The case is the first of 15 lawsuits filed by plaintiffs from Austria and Germany, accusing the authorities of not responding quickly enough to COVID-19 outbreaks in Ischgl and other resorts in the province of Tyrol.
A civil trial opened in Austria on Friday over the government's handling of a coronavirus outbreak at the popular Ischgl ski resort in March 2020 that led to thousands of people getting infected.
The outbreak is considered one of Europe's earliest "super-spreader" events of the pandemic.
The case – the first of 15 lawsuits accusing the government of mishandling COVID-19 outbreaks in Ischgl and other resorts in the Tyrol province – is brought by the widow and son of 72-year-old Hannes Schopf, who died after contracting the virus at the resort.
The family is seeking about €100,000 in compensation from the government and the case is supported by Austria's Consumer Protection Association, which said it is open to a negotiated settlement.
According to lawyer Alexander Klauser, the list of official failures is long. He cited a report by an independent commission of experts last October, which claimed a first alert was issued as early as March 5 by Iceland that its nationals returned from Ischgl contaminated and that the alarm signs were ignored by the Austrian authorities. However, the commission didn't find evidence that political or business pressure played a role in the decisions.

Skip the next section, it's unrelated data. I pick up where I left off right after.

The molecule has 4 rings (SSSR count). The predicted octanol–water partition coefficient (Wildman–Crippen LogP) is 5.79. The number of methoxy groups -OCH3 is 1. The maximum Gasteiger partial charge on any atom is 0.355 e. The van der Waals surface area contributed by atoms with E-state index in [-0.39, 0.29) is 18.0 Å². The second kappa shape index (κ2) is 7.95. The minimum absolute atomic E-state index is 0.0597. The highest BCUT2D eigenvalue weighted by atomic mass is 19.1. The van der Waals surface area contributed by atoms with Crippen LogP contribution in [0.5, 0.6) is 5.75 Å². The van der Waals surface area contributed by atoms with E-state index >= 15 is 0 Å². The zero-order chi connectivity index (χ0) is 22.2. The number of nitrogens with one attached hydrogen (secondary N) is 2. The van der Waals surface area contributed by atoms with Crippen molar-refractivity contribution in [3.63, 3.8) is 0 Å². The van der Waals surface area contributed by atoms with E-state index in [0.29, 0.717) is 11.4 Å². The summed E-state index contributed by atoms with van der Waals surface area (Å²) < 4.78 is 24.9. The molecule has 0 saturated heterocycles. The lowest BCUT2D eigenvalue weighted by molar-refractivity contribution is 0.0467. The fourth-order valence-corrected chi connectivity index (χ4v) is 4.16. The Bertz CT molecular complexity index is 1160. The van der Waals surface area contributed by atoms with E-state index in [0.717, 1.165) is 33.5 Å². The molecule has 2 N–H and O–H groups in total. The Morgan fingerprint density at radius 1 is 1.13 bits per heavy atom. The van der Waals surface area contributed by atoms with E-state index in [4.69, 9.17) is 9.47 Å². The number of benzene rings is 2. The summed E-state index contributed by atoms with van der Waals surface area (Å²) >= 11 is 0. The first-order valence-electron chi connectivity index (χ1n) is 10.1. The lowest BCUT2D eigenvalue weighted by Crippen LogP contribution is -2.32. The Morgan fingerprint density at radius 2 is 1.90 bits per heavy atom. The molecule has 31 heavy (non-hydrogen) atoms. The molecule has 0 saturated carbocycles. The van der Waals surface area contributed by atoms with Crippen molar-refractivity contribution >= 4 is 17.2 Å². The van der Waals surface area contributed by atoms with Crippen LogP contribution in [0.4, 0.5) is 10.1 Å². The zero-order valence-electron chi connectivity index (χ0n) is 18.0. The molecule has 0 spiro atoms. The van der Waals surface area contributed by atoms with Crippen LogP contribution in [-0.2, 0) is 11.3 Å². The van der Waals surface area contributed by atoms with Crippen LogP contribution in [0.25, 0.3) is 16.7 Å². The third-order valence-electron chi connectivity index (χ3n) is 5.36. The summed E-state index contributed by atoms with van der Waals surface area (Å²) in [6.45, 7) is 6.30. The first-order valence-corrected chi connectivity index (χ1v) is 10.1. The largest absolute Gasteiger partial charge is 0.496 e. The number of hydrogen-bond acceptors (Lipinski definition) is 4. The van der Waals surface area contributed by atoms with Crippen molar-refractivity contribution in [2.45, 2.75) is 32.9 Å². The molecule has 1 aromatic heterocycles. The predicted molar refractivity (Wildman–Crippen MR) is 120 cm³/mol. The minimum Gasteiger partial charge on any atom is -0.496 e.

“By March 8, it was clearly established that tourists at Ischgl had contracted the virus, but the reaction was too weak, too slow and too late,” Klauser lamented.
The lawsuit also claims that the manner in which the lockdown was imposed at the resort a few days later by Chancellor Sebastian Kurz precipitated the catastrophe. Schopf's widow claims that her husband caught the virus during the mismanaged evacuation when he was forced to be with other sick tourists.
According to Austria’s Consumer Protection Association, of the 6,000 people who claim to have contracted the virus in Ischgl and the surrounding area, five per cent suffer from symptoms of long COVID, including headaches, sleep disturbance and shortness of breath. 32 people died in total.
“The Austrian Republic should accept its responsibility,” said Klauser, adding that the refusal so far “prolongs” the suffering of the victims’ families.
Contacted for comment by AFP, the Federal Attorney's office, which represents the state, said it "will not comment on active proceedings".